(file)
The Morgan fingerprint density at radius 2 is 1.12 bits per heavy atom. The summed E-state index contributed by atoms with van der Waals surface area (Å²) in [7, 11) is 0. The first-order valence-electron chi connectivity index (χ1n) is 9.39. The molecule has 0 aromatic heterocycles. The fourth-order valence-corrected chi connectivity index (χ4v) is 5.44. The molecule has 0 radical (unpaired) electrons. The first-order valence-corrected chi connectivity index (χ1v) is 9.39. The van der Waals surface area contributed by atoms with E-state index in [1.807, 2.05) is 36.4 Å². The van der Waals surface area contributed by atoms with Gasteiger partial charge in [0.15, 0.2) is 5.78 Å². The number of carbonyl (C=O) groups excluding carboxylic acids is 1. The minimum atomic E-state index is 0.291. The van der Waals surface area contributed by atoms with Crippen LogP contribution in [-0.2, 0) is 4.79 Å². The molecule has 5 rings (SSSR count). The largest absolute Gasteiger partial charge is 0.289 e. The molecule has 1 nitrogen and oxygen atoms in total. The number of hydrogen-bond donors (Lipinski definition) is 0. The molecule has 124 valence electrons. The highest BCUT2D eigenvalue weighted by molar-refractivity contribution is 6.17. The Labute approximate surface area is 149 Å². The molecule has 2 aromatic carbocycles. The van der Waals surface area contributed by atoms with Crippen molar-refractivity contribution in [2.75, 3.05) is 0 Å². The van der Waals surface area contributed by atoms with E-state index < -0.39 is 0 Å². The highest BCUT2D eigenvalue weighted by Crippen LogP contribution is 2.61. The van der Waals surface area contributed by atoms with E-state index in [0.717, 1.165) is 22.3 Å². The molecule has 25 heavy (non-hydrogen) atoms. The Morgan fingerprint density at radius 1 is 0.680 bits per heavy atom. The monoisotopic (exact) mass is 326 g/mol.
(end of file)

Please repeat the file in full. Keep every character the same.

The Morgan fingerprint density at radius 2 is 1.12 bits per heavy atom. The summed E-state index contributed by atoms with van der Waals surface area (Å²) in [7, 11) is 0. The first-order valence-electron chi connectivity index (χ1n) is 9.39. The molecule has 0 aromatic heterocycles. The fourth-order valence-corrected chi connectivity index (χ4v) is 5.44. The molecule has 0 radical (unpaired) electrons. The first-order valence-corrected chi connectivity index (χ1v) is 9.39. The van der Waals surface area contributed by atoms with E-state index in [1.807, 2.05) is 36.4 Å². The van der Waals surface area contributed by atoms with Gasteiger partial charge in [0.15, 0.2) is 5.78 Å². The number of carbonyl (C=O) groups excluding carboxylic acids is 1. The minimum atomic E-state index is 0.291. The van der Waals surface area contributed by atoms with Crippen LogP contribution in [-0.2, 0) is 4.79 Å². The molecule has 5 rings (SSSR count). The largest absolute Gasteiger partial charge is 0.289 e. The molecule has 1 nitrogen and oxygen atoms in total. The number of hydrogen-bond donors (Lipinski definition) is 0. The molecule has 124 valence electrons. The highest BCUT2D eigenvalue weighted by molar-refractivity contribution is 6.17. The Labute approximate surface area is 149 Å². The molecule has 2 aromatic carbocycles. The van der Waals surface area contributed by atoms with Crippen molar-refractivity contribution in [2.75, 3.05) is 0 Å². The van der Waals surface area contributed by atoms with E-state index < -0.39 is 0 Å². The highest BCUT2D eigenvalue weighted by Crippen LogP contribution is 2.61. The van der Waals surface area contributed by atoms with E-state index in [0.717, 1.165) is 22.3 Å². The molecule has 25 heavy (non-hydrogen) atoms. The Morgan fingerprint density at radius 1 is 0.680 bits per heavy atom. The monoisotopic (exact) mass is 326 g/mol.